Denmark is different.
I keep saying it, and you all are probably tired of hearing it, but it’s true.
A case in point: recently an experimental policy was implemented in a Danish supermarket whereby a Muslim checkout clerk was allowed to do her job while veiled. But public reaction to the new practice was so negative that the permission to work in hijab was withdrawn.
Now — assuming you’re not Danish — can you imagine such a thing happening in your country? It certainly couldn’t happen in mine — the poor victim of racial discrimination would have had her boss up to his ears in civil rights lawsuits, most likely driving the supermarket into bankruptcy.
Editorial: Dangerous Feelings
It should be self-evident that in a democratic country everyone is allowed to debate all kinds of matters freely and make harsh statements and mercilessly analyze anything, even if it involves strong emotions.
Something that comes naturally for native Danes, but not for immigrants and their descendants born in Denmark.
A study by CEPOS (Center for Political Studies) shows that half of immigrants and their descendants hold the opinion that criticism of religion in, for example, books and movies should be forbidden.
These appalling figures show once again that the nation’s timid and cautious attempts to familiarize certain foreigners with Danish ideas and values have failed miserably. Had it only been about some uprooted youths from immigrant ghettos trying to establish a sort of identity and self-respect, the task would probably be manageable.
But it’s much worse. The problem must be viewed in a global perspective, in which old, deep-rooted European democracies pathetically submit themselves to Muslim intolerance and jeopardize basic values.
It seems that politicians dare not face the fact that a dark, destructive force is at work here, pretending to be something most people in the civilized world, at least until recently, associated with some sort of friendliness.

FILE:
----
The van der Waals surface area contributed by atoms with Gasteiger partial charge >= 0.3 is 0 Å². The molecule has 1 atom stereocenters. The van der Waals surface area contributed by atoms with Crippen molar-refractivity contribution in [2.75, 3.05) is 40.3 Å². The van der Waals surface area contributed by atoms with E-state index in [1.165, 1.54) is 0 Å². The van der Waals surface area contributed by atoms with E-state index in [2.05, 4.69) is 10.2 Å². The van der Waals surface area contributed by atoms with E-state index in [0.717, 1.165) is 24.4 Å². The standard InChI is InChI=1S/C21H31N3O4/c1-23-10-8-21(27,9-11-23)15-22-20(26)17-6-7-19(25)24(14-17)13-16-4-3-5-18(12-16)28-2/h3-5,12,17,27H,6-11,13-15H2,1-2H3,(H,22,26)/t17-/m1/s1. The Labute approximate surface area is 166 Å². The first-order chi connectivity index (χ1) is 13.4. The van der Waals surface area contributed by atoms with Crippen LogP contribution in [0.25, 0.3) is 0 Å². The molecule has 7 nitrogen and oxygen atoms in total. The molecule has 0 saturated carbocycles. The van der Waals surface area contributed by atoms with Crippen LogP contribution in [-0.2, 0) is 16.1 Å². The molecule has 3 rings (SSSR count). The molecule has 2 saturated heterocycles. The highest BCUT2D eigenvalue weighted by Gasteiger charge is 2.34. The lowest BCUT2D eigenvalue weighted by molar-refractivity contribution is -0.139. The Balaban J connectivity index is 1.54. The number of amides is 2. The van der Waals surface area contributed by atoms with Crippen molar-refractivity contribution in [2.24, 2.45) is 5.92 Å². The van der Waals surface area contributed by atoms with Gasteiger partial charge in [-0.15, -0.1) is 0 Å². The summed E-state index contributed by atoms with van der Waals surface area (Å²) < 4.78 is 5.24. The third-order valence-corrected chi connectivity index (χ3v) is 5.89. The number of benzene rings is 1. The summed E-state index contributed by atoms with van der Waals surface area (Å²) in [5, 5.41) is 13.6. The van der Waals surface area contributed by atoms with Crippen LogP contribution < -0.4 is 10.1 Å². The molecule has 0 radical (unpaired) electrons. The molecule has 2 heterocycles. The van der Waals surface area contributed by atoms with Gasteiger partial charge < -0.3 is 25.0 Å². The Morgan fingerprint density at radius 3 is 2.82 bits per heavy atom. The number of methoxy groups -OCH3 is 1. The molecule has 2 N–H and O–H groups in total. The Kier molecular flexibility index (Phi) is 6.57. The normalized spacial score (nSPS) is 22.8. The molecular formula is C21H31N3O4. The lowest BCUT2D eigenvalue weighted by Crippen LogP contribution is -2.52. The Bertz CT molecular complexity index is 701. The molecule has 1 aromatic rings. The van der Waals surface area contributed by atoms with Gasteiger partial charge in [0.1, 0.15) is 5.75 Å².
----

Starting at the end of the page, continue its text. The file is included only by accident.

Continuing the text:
However, the kind of religious view we see here reveals itself as a clear and present danger to democracy. If these dark forces ever really gained power they would be able to stop any new idea, any new philosophical trend or knowledge, and any new advance in science by shamelessly claiming a right to define what constitutes illegal criticism of religion. The right to define insult will always be claimed by those who feel themselves insulted.
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The British Empire, with its proud democratic traditions, is now a pathetic, servile lackey and forbids an elected Dutch parliamentarian to visit the country. It’s beyond pathetic, and should rightfully trigger a common European protest. But that remains to be seen, because the democratic foundations of Holland itself are in deep trouble. There the authorities brutally persecute a cartoonist who works in full compliance with the principles of public debate in a democratic society.
The Organization of the Islamic Conference (OIC) tries to take over the agenda at the UN’s so-called Durban-2 Conference this April and compare criticism of religion to racism.
According to the CEPOS study, those dark forces have evoked so much response among immigrants and their descendants in our country that they advocate criminal sanctions for people who call things by their right names. Democracy must defend itself, draw a line in the sand, and oppose such tendencies. First and foremost by scuttling the so-called blasphemy clause, secondly the racism clause.
Not because the criticism of religion and religious people is a goal in and of itself in order to make way for defamatory utterances against groups — but because opinions must be met with opinions. Not violence, imprisonment or public flogging.
We should have come further than to discuss such obvious matters. But it appears that we have not.
Hat tip: TB.